Russian President Vladimir Putin set a condition that endangers the diplomatic initiative to eliminate Syria's chemical weapons, saying it depends on the U.S. and other nations renouncing the use of force against Bashar al-Assad's regime.
Putin's remarks complicate the outlook for the Russian proposal a day after it was presented by Russian Foreign Minister Sergei Lavrov, who had seized on comments inLondon by U.S. Secretary of State John Kerry about the possibility of Syria turning over its chemical-weapons stockpile.
Kerry and Lavrov plan to meet in Geneva on Sept. 12 to discuss Syria, according to a State Department official who asked not to be identified in advance of an announcement.
Russia's effort to reach a deal "makes sense and can function and work only in the case that we hear that the American side -- and all that support the U.S. in this situation -- renounce the use of force," Putin said, according to a statement in Russian today on the Kremlin's website.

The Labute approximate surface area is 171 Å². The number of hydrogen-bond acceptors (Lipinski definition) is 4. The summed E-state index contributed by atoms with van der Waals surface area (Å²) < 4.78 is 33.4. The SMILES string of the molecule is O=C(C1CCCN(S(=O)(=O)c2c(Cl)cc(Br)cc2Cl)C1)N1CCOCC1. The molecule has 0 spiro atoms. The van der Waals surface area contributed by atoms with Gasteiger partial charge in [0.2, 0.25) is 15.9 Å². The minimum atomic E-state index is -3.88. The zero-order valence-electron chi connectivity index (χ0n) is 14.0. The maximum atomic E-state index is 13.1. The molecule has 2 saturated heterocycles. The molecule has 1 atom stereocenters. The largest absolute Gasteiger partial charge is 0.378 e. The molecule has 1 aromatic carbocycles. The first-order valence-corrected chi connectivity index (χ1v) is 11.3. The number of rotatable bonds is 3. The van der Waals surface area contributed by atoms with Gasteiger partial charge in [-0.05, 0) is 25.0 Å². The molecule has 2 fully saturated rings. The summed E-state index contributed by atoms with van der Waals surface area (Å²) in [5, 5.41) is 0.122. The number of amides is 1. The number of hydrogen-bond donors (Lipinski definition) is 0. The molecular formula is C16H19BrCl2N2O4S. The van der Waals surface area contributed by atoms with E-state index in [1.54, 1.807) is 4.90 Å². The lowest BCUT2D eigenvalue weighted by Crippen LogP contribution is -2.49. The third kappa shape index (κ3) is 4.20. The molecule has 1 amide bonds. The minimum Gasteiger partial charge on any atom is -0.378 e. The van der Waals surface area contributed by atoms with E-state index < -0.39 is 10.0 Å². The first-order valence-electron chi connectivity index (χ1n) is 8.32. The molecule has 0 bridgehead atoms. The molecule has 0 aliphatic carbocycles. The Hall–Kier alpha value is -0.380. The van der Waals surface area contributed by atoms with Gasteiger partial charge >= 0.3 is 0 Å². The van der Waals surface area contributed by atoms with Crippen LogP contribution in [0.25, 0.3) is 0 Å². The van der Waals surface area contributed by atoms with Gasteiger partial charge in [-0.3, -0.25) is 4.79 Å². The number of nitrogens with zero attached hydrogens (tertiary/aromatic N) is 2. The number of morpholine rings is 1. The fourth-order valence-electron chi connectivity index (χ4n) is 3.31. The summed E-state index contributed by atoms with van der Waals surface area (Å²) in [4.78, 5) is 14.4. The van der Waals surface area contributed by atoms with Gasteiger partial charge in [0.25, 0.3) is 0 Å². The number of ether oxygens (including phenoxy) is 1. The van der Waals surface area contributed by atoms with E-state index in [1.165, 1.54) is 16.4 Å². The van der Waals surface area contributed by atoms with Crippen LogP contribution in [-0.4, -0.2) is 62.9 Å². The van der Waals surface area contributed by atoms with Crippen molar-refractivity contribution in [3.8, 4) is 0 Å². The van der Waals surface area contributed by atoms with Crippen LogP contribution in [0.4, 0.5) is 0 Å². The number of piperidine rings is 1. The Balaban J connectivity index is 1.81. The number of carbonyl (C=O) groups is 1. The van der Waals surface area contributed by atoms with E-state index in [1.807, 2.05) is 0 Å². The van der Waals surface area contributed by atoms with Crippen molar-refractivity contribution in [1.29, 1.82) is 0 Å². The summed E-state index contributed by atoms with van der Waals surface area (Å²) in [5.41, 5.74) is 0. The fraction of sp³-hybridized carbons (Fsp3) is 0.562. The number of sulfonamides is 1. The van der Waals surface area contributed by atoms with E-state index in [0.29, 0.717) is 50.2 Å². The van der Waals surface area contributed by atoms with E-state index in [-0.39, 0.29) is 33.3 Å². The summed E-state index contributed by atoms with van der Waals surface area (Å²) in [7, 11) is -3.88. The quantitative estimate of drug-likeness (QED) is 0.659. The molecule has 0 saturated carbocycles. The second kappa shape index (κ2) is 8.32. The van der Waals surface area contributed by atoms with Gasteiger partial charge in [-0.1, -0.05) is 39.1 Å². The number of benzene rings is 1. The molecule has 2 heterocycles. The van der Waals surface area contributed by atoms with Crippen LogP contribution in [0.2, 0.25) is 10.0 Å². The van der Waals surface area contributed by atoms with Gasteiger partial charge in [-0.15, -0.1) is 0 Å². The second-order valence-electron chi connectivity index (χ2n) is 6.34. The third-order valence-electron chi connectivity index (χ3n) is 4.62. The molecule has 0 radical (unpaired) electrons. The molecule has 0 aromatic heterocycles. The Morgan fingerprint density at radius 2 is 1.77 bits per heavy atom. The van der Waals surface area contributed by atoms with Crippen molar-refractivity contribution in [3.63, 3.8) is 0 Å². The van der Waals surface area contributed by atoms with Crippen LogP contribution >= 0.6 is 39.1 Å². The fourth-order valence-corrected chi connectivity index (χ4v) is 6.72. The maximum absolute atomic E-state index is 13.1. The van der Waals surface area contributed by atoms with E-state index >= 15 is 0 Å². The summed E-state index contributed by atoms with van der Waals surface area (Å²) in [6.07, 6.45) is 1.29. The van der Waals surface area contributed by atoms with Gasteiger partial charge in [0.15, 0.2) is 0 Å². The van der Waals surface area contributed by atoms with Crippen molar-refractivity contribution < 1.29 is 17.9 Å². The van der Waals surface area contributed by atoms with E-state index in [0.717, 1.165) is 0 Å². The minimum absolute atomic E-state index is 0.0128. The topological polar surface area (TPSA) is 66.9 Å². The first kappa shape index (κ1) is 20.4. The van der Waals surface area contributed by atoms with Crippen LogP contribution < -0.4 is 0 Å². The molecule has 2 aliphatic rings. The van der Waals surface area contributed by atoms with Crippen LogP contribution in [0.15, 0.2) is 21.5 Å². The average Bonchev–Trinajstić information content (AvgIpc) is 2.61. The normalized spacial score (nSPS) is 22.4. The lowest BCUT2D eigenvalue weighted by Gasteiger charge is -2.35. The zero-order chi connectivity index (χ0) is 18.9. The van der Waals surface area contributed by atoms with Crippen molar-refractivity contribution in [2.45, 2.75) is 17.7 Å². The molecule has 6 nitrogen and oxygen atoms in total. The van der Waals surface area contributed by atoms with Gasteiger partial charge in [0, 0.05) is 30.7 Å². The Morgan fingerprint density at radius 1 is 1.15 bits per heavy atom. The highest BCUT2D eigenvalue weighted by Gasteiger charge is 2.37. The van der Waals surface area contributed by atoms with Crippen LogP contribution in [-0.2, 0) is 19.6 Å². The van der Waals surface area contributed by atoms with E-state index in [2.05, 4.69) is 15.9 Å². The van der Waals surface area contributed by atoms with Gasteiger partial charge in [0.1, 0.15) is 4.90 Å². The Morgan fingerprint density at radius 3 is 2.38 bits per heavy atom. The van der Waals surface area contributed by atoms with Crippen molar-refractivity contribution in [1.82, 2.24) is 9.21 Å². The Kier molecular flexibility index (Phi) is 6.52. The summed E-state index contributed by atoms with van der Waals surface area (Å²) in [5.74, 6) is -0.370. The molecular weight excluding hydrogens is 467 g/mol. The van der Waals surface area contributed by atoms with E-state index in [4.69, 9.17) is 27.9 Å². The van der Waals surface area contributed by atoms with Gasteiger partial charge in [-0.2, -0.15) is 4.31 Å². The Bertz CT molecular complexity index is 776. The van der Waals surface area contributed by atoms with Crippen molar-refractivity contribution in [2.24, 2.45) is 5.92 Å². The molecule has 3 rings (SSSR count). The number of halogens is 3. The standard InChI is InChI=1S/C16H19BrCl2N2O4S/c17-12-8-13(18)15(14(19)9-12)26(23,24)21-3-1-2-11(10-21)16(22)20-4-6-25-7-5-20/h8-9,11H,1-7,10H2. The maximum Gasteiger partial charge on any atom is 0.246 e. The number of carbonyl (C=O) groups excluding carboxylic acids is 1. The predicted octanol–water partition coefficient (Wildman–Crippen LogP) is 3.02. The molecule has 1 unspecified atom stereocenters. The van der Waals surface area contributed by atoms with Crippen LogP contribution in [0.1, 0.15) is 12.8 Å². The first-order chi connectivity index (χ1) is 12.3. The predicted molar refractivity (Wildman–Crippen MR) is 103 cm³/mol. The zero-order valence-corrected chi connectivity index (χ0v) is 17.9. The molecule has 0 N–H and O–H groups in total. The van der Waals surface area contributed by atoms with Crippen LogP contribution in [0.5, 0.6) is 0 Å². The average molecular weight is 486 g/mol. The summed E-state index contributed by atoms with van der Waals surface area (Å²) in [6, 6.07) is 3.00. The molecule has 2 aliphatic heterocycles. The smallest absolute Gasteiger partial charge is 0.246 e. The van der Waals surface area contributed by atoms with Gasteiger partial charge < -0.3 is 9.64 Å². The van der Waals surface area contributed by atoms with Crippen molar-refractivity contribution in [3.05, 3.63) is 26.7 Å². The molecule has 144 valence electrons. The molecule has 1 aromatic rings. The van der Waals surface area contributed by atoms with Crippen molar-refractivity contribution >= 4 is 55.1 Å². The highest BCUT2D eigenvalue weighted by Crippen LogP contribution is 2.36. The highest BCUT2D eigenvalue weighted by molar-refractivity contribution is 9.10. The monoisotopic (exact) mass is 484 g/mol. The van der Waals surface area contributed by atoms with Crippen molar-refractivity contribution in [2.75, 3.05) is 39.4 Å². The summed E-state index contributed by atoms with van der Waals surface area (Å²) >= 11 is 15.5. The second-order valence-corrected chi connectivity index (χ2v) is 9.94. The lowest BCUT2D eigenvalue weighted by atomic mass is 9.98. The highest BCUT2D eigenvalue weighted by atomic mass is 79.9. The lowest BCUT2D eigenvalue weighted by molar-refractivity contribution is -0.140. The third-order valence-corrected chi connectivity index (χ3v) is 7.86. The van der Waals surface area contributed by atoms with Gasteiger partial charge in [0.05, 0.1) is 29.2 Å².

Putin's comments put him directly at odds with PresidentBarack Obama, who met today with Senate Democrats. The president asked senators to "keep the threat of credible military action available," Democratic Senator Tom Carper of Delawaresaid after the meeting.
Kerry told the House Armed Services Committee in a hearing today that only such a "credible use of force" threat -- bolstered by Congress authorizing strikes -- can force a diplomatic solution after Assad used chemical weapons against his own citizens.
David Fuller's view Putin is enjoying this and living up to his most memorable quote: "There is no such thing as ex-KGB."Back to top